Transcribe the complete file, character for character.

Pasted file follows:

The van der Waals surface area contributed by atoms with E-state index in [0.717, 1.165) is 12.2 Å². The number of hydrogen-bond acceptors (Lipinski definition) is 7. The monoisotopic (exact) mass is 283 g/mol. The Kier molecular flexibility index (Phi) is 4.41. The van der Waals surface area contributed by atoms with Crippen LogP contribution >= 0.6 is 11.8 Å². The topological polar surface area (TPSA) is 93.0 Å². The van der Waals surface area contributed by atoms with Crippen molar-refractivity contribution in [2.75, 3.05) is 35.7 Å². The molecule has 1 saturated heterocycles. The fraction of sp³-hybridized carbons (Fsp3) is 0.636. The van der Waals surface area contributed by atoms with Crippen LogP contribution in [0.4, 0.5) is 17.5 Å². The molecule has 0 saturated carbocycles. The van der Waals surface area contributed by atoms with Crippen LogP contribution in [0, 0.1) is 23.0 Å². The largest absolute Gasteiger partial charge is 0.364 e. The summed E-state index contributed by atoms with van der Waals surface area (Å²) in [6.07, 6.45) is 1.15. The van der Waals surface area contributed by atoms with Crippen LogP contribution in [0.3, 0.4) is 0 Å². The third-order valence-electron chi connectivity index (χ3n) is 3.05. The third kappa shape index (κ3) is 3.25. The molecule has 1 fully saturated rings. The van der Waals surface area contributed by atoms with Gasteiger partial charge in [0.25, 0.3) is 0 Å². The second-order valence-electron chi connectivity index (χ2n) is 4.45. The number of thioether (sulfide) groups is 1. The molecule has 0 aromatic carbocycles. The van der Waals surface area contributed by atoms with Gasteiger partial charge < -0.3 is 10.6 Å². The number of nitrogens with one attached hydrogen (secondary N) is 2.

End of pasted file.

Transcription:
The van der Waals surface area contributed by atoms with E-state index in [0.717, 1.165) is 12.2 Å². The number of hydrogen-bond acceptors (Lipinski definition) is 7. The monoisotopic (exact) mass is 283 g/mol. The Kier molecular flexibility index (Phi) is 4.41. The van der Waals surface area contributed by atoms with Crippen LogP contribution >= 0.6 is 11.8 Å². The topological polar surface area (TPSA) is 93.0 Å². The van der Waals surface area contributed by atoms with Crippen molar-refractivity contribution in [2.75, 3.05) is 35.7 Å². The molecule has 1 saturated heterocycles. The fraction of sp³-hybridized carbons (Fsp3) is 0.636. The van der Waals surface area contributed by atoms with Crippen LogP contribution in [0.4, 0.5) is 17.5 Å². The molecule has 0 saturated carbocycles. The van der Waals surface area contributed by atoms with Crippen LogP contribution in [0, 0.1) is 23.0 Å². The largest absolute Gasteiger partial charge is 0.364 e. The summed E-state index contributed by atoms with van der Waals surface area (Å²) in [6.07, 6.45) is 1.15. The van der Waals surface area contributed by atoms with Crippen LogP contribution in [0.3, 0.4) is 0 Å². The third-order valence-electron chi connectivity index (χ3n) is 3.05. The third kappa shape index (κ3) is 3.25. The molecule has 1 fully saturated rings. The van der Waals surface area contributed by atoms with Gasteiger partial charge in [0.25, 0.3) is 0 Å². The second-order valence-electron chi connectivity index (χ2n) is 4.45. The number of thioether (sulfide) groups is 1. The molecule has 0 aromatic carbocycles. The van der Waals surface area contributed by atoms with Gasteiger partial charge < -0.3 is 10.6 Å². The number of nitrogens with one attached hydrogen (secondary N) is 2.